- Conflict with team members or a manager
- Loss of confidence
- Not completing work tasks.
- Symptoms of injury or illness, such as pain, difficulty doing physical tasks, reduced range of movement
- Difficulty sleeping
- Weight loss or gain
- Dishevelled or change in appearance
- Gastrointestinal issues
Early intervention checklist for employers
You can use this checklist to ensure your organisation has effective systems and processes in place to support early intervention.
- Executive has endorsed an early intervention policy that clearly defines objectives and the roles and expectations of stakeholders.
- Other relevant policies that help employees to remain at or return to work following an absence have been reviewed to ensure they are consistent with the early intervention policy.
- Early intervention and injury management are included as standing items on executive meeting agendas.
Systems review and improvement
- Systems for reporting and investigating incidents have been developed and implemented to underpin early intervention. This can include a human resources system that monitors unplanned absences and alerts managers of increases in unplanned absence.
- Contracts with external providers, such as Employee Assistance Program, mediation, training and approved rehabilitation providers, are developed and reviewed to ensure they are consistent with the early intervention policy.
- Resources, training and support for middle managers and rehabilitation case managers is available and regularly reviewed.
- Management systems for early intervention and return to work are available and reviewed against the organisation’s objectives and available performance data.
- Systems are in place to ensure managers are accountable for preventing and managing illness and injury, such as through a performance management framework.
- Middle managers and rehabilitation case managers have regular performance reviews against injury management performance indicators and return to work outcomes.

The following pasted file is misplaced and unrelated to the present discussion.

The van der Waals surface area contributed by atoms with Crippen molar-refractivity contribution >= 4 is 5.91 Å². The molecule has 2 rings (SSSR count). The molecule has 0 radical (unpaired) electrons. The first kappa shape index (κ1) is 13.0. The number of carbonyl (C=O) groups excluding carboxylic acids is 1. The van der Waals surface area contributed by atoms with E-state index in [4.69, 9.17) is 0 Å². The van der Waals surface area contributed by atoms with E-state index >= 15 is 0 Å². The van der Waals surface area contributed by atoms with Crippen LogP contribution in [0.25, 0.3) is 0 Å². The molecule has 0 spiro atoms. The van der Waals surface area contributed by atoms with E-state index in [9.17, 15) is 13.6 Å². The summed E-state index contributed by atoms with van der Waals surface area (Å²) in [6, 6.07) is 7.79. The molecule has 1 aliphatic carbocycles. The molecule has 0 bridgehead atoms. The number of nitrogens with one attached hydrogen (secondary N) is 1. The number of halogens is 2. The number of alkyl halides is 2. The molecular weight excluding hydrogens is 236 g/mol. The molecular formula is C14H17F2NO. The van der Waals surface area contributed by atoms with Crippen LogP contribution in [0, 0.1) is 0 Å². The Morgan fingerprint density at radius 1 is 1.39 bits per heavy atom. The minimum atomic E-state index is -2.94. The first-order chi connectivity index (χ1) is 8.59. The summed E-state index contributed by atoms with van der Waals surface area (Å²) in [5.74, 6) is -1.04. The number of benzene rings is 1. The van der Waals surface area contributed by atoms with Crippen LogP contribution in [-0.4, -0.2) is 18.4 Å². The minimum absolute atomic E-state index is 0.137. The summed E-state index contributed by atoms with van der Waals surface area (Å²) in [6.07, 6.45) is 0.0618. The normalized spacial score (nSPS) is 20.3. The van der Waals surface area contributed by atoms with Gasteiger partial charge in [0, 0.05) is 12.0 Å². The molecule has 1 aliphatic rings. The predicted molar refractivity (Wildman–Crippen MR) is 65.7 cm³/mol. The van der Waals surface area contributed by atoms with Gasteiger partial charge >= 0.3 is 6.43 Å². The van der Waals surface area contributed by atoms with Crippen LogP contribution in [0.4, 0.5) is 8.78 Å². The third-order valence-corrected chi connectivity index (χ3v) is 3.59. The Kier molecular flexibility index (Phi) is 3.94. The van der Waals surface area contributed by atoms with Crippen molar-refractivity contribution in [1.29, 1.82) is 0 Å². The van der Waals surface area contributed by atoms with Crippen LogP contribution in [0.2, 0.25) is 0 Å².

- The organisation has clearly defined targets and positive performance indicators (both lead and lag) for return to work that are regularly reported to executive meetings.
- The organisation’s annual report includes performance against injury management targets or key indicators of injury management performance.
Information and training
- Information has been provided to employees about what support is available should an injury or illness occur, and reporting and contact procedures. This includes an Employee Assistance Program.
- Training and information provides managers with the capability and confidence to respond to early warning signs, support employees at risk of injury or illness, and manage an employee with illness or injury.
- Information has been provided to employees to increase their awareness of mental health issues and their understanding of behaviours that help recovery in the workplace.
- Rehabilitation service providers have been given information about the organisation's early intervention approach and the need for assessments to identify and address risks of long-term absence from work.
- Good performance in injury management is recognised and rewarded within the organisation.
Better practice resources for implementing early intervention programs
Drawing on recommendations from Comcare’s early intervention pilot, we have developed better practice resources to support organisations to implement effective early intervention programs.
Research and evidence
Comcare partnered with several Australian Public Sector agencies to test a structured and independent early intervention service. See the findings of the early intervention service pilot project.
Comcare releases a regular report on latest research and emerging evidence on work health and safety issues. This sometimes include research about early intervention.
Training on early intervention
We provide training through our learning management system called Comcare LMS.
For more information about the courses we offer, see Training and learning.